People power forces Harry Potter event to change locations
In a magical outcome for wildlife lovers, community pressure has today forced the banishment of The Harry Potter Forbidden Forest Experience to a nearby community forest.
In an emergency meeting today, Mornington Peninsula Council voted unanimously to move the upcoming event from The Briars sanctuary to the Briars Community Forest (dog walking park), 500 metres away.
Wildlife advocates are celebrating the result, which involved detailed negotiations between council, Warner Bros, and the event company Fever.
Mayor Cr Simon Brooks said in the meeting that there had been no ‘subterfuge’ or ‘underlying motive’ in the planning to hold the event in its original location. He thanked council officers for working quickly to gather information for the change to the community forest.
“I also want to recognise the community – you raised your concerns, and they were heard,” Cr Brooks said.
The shire CEO John Baker had earlier told the council meeting, which was live-streamed, that community pressure was ‘absolutely’ a factor in today’s decision. He said the event is still expected to bring in between $27 and $35 million for the region.
Other councillors agreed that the community upset at the original location had shown the passion of people in the area.
Cr David Gill said “this is a great coming of age … I hope the community keeps putting pressure on councils and government”.
Save Briars Sanctuary spokesperson Louise Page said the group was relieved wildlife would now be safe.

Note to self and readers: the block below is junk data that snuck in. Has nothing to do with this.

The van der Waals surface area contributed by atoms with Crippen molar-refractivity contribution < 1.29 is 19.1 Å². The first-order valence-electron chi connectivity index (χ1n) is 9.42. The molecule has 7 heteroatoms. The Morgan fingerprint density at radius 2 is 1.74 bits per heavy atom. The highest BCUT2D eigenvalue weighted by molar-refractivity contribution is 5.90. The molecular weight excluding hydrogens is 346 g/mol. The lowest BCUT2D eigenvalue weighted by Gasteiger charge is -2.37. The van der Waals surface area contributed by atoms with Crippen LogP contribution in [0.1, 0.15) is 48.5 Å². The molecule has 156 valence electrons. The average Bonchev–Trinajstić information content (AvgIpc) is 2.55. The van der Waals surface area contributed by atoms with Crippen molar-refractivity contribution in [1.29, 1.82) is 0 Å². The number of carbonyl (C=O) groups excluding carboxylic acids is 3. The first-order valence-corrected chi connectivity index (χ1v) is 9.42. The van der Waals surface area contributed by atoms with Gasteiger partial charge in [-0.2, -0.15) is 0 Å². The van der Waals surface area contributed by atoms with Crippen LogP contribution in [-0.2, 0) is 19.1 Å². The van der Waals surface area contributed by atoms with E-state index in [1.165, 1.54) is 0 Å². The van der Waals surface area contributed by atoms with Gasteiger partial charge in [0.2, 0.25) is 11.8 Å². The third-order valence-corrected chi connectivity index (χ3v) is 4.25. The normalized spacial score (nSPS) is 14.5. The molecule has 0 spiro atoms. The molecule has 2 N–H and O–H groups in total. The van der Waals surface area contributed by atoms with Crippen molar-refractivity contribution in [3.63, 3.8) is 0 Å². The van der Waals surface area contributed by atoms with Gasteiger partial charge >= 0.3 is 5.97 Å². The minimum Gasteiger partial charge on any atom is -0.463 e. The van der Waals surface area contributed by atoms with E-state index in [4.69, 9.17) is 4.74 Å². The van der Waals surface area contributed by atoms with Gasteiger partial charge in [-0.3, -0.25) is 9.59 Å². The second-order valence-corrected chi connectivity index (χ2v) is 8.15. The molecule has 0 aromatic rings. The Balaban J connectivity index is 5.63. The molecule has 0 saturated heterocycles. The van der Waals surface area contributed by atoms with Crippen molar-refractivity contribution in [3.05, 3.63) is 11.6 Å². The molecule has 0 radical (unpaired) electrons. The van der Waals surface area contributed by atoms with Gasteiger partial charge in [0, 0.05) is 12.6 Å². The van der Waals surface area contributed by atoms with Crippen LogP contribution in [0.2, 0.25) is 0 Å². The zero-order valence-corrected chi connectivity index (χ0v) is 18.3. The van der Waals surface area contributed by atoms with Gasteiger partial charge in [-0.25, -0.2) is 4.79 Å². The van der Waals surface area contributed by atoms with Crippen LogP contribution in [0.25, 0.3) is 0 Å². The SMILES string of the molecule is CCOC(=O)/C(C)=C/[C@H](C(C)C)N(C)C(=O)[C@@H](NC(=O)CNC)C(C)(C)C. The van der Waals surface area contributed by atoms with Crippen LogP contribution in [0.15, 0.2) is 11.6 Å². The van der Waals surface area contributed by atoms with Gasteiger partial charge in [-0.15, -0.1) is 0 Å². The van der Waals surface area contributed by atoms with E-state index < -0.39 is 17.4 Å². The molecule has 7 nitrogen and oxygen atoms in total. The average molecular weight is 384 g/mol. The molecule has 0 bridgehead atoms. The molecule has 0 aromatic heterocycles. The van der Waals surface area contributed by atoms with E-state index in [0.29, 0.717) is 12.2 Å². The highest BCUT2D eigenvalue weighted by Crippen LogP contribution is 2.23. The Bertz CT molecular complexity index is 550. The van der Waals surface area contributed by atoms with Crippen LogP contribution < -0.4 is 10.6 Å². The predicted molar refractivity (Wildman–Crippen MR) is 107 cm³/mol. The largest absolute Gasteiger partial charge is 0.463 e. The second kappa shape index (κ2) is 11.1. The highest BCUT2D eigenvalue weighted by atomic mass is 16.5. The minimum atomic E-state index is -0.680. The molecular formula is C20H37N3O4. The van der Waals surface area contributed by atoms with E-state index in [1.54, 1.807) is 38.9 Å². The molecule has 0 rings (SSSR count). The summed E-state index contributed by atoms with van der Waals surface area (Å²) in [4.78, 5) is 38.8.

“We are relieved that a decision has been made to relocate Harry Potter but are disturbed by Council’s initial failure to recognise the importance of the wildlife sanctuary and also its disregard for the Briars Masterplan which clearly articulates the special qualities of this peaceful home for wildlife,” she said.
“This campaign has focused national attention on the harm to wildlife from artificial light, sound and the presence of lots of people at night. We hope that our efforts can be used to prevent this happening elsewhere.”
Southern FM’s Alli Harding first brought the story to listeners when she interviewed Louise Page and Cr Brooks on her show, South of the River, on January 7. Hundreds of people visited the protestors’ Save the Briars website soon after the Southern FM interviews.
The battle had started just a few days earlier, after concerned locals learnt that the council had done a secret deal with Warner Bros to stage the interactive light show at The Briars, which is a haven for thousands of native animals.
The Forbidden Forest Experience is due to start in April and attract up to 3000 people a night over at least six weeks.
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